Jane Eyre: The movie versions

Jaz on Jane Eyre, movie versions:

While there are quite a few film adaptations of Jane Eyre (including a 70’s disaster), I have limited my review to three: the 2011 version starring Mia Wasikowska and Michael Fassbender, the 2006 BBC miniseries with Ruth Wilson and Toby Stephens, and the classic 1944 film starring Orson Welles and Joan Fontaine. I will refer to them only by their year.

 

1944: First thought: “WHO THE HECK IS DR. RIVERS?” St. John, Rochester’s foil, has been demoted to a kindly doctor at Lowood. The only thing they got right here are his good looks (which is more than we can say for all the other versions).

Joan Fontaine is too timid. Jane’s passion and independence don’t register, and she comes across more as a doormat than anything else. For example, instead of meeting St. John and his sisters, she goes back to live with her aunt. Jane would never do such a thing. Not ever. She would also sooner drop dead than write a letter to Mr. Brocklehurst asking for help, as she’s shown doing in one scene.

Also, while the film appears to narrate from the book’s text, in reality the lines were added in.

Orson Welles is so over the top — I love it! In one scene he walks stormily onto Thornfield’s grounds with a furrowed brow, his cloak billowing in the wind. Thematic music swelled around him. I laughed in pure delight.

The cinematography is spectacular. The movie’s use of light and shadow lends a gloomy atmosphere throughout—note the scene where young Jane stands alone on the stool. And Bertha would make Bronte proud: she has the long wild hair, creepy laughter (although it sounds more like the Wicked Witch of the West), scratches walls and attacks in fits of crazed rage.

All in all, I enjoyed this version.

A brief intrusion from Liz: I have only seen a few clips of this film. Yet, Jaz’s review matches my impression based on those clips: Orson Welles makes a great Mr. Rochester, but Joan Fontaine’s Jane lacks the strength and independent spirit of Jane in the novel. I felt like she was still playing Mrs. de Winter from Rebecca.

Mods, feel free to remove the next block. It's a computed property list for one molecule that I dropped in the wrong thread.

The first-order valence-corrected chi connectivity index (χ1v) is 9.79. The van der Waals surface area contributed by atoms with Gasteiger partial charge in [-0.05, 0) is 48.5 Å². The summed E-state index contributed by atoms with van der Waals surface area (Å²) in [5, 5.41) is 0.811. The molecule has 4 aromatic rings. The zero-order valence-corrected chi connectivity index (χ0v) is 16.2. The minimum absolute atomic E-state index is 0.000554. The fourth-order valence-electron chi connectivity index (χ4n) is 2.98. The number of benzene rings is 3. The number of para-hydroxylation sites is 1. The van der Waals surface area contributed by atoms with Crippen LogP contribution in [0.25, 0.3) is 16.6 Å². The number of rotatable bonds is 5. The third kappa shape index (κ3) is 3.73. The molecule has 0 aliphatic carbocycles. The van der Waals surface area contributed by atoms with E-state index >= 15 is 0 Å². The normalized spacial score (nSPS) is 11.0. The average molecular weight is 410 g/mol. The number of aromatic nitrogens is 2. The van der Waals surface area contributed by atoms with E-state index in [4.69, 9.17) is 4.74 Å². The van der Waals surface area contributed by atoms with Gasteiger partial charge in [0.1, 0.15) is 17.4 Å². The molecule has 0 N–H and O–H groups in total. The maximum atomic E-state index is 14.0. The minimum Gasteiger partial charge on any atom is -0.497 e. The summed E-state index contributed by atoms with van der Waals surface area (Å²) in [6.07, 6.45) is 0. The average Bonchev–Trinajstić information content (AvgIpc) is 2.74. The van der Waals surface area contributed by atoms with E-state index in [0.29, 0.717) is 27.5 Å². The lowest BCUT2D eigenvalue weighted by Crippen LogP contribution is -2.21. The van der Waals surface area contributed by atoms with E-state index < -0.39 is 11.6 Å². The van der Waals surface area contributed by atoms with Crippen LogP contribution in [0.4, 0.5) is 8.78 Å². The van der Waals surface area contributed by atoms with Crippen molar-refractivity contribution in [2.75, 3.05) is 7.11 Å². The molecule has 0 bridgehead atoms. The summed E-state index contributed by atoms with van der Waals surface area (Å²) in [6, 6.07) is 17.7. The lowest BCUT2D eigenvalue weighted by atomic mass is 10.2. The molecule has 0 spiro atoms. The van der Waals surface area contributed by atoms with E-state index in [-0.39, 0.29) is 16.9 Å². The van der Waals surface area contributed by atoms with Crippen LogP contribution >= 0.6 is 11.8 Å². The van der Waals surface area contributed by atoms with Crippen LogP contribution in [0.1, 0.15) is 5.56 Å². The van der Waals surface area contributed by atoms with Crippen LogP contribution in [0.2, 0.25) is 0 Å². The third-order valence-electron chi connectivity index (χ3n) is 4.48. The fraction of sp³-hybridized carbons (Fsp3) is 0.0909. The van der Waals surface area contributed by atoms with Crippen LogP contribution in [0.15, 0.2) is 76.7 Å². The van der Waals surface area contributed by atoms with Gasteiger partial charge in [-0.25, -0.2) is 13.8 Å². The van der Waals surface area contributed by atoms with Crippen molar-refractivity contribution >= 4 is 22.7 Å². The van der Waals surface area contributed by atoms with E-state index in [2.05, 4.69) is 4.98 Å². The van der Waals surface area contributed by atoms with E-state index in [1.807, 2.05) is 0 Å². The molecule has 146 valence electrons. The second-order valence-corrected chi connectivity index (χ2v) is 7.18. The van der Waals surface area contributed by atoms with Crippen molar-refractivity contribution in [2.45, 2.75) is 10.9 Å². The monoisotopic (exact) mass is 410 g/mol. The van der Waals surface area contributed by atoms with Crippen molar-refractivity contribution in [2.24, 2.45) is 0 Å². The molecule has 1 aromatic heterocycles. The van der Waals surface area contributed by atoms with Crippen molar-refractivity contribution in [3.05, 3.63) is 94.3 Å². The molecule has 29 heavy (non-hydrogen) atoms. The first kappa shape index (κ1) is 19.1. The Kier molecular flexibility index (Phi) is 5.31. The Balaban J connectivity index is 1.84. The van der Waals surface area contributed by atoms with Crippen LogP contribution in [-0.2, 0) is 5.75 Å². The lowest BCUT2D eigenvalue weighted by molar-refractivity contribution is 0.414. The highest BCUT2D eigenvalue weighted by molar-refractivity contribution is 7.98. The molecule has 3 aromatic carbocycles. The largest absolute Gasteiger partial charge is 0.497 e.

2006: I have only three objections to this British miniseries.

1. St. John is, yet again, rather plain and agreeable. Furthermore, Jane consents to his proposal, which although she got pretty close, she never actually did in the novel.

2. The scene shifts abruptly after the cancelled wedding. First Jane is telling Rochester “We’ll talk in the morning,” then all of a sudden she’s sleeping on a rock in the middle of nowhere. For those of us who’ve read the book, it takes a moment to adjust, but it’s bewildering for anyone else.

3. While staying with St. John and his sisters, Jane keeps getting flashbacks of a makeout session with Rochester after his lunatic wife confession. Supposedly Rochester was trying to convince her to stay. But it’s completely inaccurate and uncharacteristic of Jane.

Oh, and Blanche Ingram is a blonde instead of a dark beauty.

This version is by far the most faithful to the original text; naturally you can fit a great deal more into 228 minutes than the standard film length. On the whole, it successfully conveys the chilling symbolism, and commingling passion and restraint described in the book.

 

2011: If I had to describe this film in two words, I’d choose understated and poetic. Sunlight and lovely scenery dominate. Passions here never seem to emerge from characters’ calm exteriors.

The director chose to begin the film with Jane’s departure from Thornfield, something I hadn’t seen in other versions. It then flashes back to her childhood and recent history. It was effective and dramatic.

After that nothing is quite as good. Jane and Rochester’s relationship doesn’t really develop; they chat a few times and then suddenly land in the burning bedroom scene. Strangely, Grace Poole is never mentioned here, or anywhere before this. The proposal lacks spirit and emotion; it’s about as bland as a wonderbread ketchup sandwich. Only one scene shows passion, and that’s after Jane discovers the truth and Rochester explains. Of all the versions I’ve seen, this particular scene is the closest I’ve ever seen it get to the novel.

Also, St. John is too friendly and likeable here, not to mention plain.

This film is easy on the eyes, clean and light, so if you’re looking for a happier Jane Eyre, this is your best bet.

The following is how I rank the three versions:

1. 2006

2. 1944

3. 2011

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